</div>
<div class="item">
<div>5<br>5<br>5<br>5<br>5<br></div>
</div>

<div class="item">
<div>6<br>6<br>6<br></div>
</div>
<div class="item">
<div>7<br>7<br>7<br>7<br>7<br></div>
</div>
<div class="item">
<div>8<br>8<br>8<br>8<br>8<br><div class="item">item</div></div>
</div>
<div class="item">
<div>9<br></div>
</div>
<div class="item">
<div>10<br>10<br>10<br></div>
</div>
<div class="item">
<div>11<br>11<br>11<br>11<br>11<br>11<br>11<br>11<br>11<br>11<br>11<br>11<br></div>
</div>
<div class="item">
<div>12<br>12<br>12<br>12<br>12<br></div>
</div>
<div class="item">
<div>13<br>13<br></div>
</div>
<div class="item">
<div>14<br>14<br>14<br></div>
</div>
<div class="item">
<div>15<br>15<br>15<br></div>
</div>
<div class="item">
<div>16<br>16<br>16<br></div>
</div>
<div class="item">
<div>17<br>17<br>17<br>17<br>17<br></div>
</div>
<div class="item">
<div>18<br>18<br></div>
</div>
<div class="item">
<div>19<br>19<br>19<br>19<br></div>
</div>
<div class="item">
<div>20<br>20<br></div>
</div>
<div class="item">
<div>21<br>21<br>21<br>21<br>21<br>21<br>21<br></div>
</div>
<div class="item">
<div>22<br>22<br>22<br></div>
</div>
<div class="item">
<div>23<br>23<br></div>
</div>
<div class="item">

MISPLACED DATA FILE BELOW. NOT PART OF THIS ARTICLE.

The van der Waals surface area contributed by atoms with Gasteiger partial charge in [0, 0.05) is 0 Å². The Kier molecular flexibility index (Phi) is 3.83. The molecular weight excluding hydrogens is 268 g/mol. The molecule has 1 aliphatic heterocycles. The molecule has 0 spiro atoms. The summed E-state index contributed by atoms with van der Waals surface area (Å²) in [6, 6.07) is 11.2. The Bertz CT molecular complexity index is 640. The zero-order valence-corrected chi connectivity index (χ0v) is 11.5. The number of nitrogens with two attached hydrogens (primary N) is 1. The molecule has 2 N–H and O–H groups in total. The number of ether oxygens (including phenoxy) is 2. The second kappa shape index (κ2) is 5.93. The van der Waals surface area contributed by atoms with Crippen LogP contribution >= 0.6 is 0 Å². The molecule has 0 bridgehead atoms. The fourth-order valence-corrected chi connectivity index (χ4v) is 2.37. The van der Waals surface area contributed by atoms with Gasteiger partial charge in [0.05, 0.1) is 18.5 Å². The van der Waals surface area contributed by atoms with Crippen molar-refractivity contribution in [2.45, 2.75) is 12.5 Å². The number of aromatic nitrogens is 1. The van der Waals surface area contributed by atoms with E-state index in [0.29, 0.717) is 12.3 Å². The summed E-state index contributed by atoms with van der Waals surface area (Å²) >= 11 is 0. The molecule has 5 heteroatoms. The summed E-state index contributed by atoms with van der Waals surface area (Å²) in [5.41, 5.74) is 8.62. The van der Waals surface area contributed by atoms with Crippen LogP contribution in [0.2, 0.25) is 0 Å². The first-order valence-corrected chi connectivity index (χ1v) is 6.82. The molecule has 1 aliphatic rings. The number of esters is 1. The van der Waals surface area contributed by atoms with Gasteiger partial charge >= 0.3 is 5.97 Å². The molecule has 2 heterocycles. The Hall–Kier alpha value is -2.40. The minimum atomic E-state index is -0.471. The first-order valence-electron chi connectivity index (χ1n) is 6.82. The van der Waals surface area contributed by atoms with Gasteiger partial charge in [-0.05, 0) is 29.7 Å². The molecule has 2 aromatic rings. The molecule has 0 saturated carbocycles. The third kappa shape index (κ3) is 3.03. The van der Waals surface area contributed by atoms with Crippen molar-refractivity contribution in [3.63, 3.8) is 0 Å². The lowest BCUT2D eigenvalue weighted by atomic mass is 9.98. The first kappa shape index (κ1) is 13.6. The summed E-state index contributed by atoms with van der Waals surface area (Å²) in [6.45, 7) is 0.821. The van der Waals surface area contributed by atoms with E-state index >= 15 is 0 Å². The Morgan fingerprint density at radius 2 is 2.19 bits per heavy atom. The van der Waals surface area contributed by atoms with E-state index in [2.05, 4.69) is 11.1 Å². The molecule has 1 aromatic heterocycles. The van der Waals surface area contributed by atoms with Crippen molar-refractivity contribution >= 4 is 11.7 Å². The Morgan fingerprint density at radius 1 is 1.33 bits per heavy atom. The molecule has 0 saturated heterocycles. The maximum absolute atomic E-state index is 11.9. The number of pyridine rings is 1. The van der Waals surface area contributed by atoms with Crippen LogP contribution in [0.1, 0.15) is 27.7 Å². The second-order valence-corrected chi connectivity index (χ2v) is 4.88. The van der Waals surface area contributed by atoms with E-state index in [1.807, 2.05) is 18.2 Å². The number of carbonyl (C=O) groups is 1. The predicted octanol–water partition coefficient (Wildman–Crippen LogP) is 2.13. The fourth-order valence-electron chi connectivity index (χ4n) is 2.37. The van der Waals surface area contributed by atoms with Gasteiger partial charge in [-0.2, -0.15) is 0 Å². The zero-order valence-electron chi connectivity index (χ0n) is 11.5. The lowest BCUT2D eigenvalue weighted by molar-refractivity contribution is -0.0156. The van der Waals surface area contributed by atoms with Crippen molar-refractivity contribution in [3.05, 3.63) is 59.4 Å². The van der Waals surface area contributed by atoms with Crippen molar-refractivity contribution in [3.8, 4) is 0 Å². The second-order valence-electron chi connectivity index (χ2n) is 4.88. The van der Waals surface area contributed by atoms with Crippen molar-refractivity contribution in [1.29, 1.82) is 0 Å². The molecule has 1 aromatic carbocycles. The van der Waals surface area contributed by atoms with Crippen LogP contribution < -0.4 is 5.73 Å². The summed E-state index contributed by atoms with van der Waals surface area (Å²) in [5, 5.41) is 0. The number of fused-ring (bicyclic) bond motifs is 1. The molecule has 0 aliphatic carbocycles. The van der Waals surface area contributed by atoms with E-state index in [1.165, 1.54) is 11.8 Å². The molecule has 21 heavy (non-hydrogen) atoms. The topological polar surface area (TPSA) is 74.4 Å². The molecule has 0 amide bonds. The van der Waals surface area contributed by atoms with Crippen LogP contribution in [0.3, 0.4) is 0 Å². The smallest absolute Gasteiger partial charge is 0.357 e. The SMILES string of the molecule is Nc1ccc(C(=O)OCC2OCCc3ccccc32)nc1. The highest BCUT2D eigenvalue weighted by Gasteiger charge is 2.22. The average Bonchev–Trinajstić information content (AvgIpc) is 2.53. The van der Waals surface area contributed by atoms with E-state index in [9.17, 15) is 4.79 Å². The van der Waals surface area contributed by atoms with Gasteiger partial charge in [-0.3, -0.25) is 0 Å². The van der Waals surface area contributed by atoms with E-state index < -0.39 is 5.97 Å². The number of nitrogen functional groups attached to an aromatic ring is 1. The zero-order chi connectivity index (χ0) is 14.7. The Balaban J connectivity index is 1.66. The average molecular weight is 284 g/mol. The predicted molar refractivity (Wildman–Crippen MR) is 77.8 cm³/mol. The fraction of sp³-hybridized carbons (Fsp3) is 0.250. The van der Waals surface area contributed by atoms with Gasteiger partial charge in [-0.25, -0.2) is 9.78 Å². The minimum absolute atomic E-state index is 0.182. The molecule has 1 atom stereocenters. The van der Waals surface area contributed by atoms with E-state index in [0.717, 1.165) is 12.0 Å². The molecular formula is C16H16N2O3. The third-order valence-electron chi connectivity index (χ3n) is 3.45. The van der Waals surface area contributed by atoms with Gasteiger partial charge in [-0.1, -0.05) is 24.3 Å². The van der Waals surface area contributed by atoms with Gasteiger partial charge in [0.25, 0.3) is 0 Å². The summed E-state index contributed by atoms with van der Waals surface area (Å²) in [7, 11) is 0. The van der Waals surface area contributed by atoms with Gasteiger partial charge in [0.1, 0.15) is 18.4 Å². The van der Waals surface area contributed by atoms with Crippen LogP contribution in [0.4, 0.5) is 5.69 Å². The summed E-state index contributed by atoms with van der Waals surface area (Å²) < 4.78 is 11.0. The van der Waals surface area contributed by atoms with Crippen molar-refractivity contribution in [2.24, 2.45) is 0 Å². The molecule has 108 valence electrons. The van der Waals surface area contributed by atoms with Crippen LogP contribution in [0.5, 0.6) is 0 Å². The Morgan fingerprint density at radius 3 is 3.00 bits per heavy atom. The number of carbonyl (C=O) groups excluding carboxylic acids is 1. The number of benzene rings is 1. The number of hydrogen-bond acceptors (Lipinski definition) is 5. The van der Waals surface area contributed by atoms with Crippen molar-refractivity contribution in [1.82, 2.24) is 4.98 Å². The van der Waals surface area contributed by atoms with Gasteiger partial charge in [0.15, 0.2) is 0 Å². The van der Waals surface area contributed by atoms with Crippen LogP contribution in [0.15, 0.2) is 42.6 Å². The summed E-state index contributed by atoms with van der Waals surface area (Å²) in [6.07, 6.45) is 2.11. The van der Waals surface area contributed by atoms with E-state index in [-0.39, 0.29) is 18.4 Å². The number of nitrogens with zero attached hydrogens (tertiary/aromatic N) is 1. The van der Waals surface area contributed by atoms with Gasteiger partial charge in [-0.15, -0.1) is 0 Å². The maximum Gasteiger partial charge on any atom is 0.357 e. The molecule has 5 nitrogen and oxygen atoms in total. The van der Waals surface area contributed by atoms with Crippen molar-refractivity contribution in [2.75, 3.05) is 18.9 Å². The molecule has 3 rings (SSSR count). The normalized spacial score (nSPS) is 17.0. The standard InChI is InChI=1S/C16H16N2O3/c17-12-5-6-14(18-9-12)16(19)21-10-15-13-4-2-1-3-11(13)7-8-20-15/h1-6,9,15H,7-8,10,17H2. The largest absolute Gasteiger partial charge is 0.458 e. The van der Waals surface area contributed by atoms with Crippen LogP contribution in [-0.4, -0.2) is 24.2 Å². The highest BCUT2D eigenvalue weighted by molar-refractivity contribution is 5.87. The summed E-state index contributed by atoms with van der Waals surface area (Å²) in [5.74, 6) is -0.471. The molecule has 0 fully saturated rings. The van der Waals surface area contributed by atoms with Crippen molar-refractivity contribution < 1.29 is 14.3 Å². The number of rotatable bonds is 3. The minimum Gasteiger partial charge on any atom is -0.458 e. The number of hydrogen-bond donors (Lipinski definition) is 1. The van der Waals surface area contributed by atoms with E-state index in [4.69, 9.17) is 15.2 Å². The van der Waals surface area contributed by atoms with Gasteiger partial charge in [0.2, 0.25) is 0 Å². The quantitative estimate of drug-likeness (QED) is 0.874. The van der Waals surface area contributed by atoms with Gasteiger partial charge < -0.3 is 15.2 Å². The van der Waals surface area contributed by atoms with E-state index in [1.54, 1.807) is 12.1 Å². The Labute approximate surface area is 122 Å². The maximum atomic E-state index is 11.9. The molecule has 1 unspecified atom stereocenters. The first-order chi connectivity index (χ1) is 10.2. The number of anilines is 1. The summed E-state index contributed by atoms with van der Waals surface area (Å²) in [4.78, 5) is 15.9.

<div>24<br>24<br></div>
</div>
<div class="item">
<div>25<br>25<br>25<br>25<br></div>
</div>
</div>

# Good things

• variables are block scoped, declared with const unless re-assignment is necessary
• indentation is consistent

# Suggestions

## Number of times recalc is called initially

Given the last two lines of the whole block:

 window.addEventListener('load', recalc);
recalc()


Is the last line really necessary, given that the function would be called when the window is loaded? Perhaps instead of listening for the load event it should listen for the DOMContentLoaded event.

## loops

It looks like the code does the following:

• loops over elements with class name grid
• loops over sub-elements with class item
• filters out any item that isn't a child of the outer element with class grid, yet the inner loop doesn't appear to depend on the outer element with class grid

I'm not sure what would be quicker but I would either take one of these approaches:

• use document.querySelectorAll('.grid > .item') (like you mentioned in the description) to find the elements to iterate over, thus allowing one loop instead of a loop inside a loop
• instead of calling .filter().forEach() do one loop - instead of the .filter() have the .forEach() callback return if the parent is not gr.

## spreading items into an array

Instead of calling Array.from() - e.g.

Array.from(grid)


the spread syntax can be used for the same result:

[...grid]


## Redundant styles

The CSS for .grid contains --raster: 1

.grid {
--cols: 12;
--gap: 16;
--raster: 1;


And yet the element with class grid has the --raster style in-line:

<div class="grid" style="--raster: 1;">


I see that the inline style is used by the JavaScript code to determine the calculation for span. It may be simpler to simply make a class name - e.g.

.raster1 {
--raster: 1
}


Then add that to the list of class names for that element and check for that class name in the JavaScript code instead of parsing the inline-style.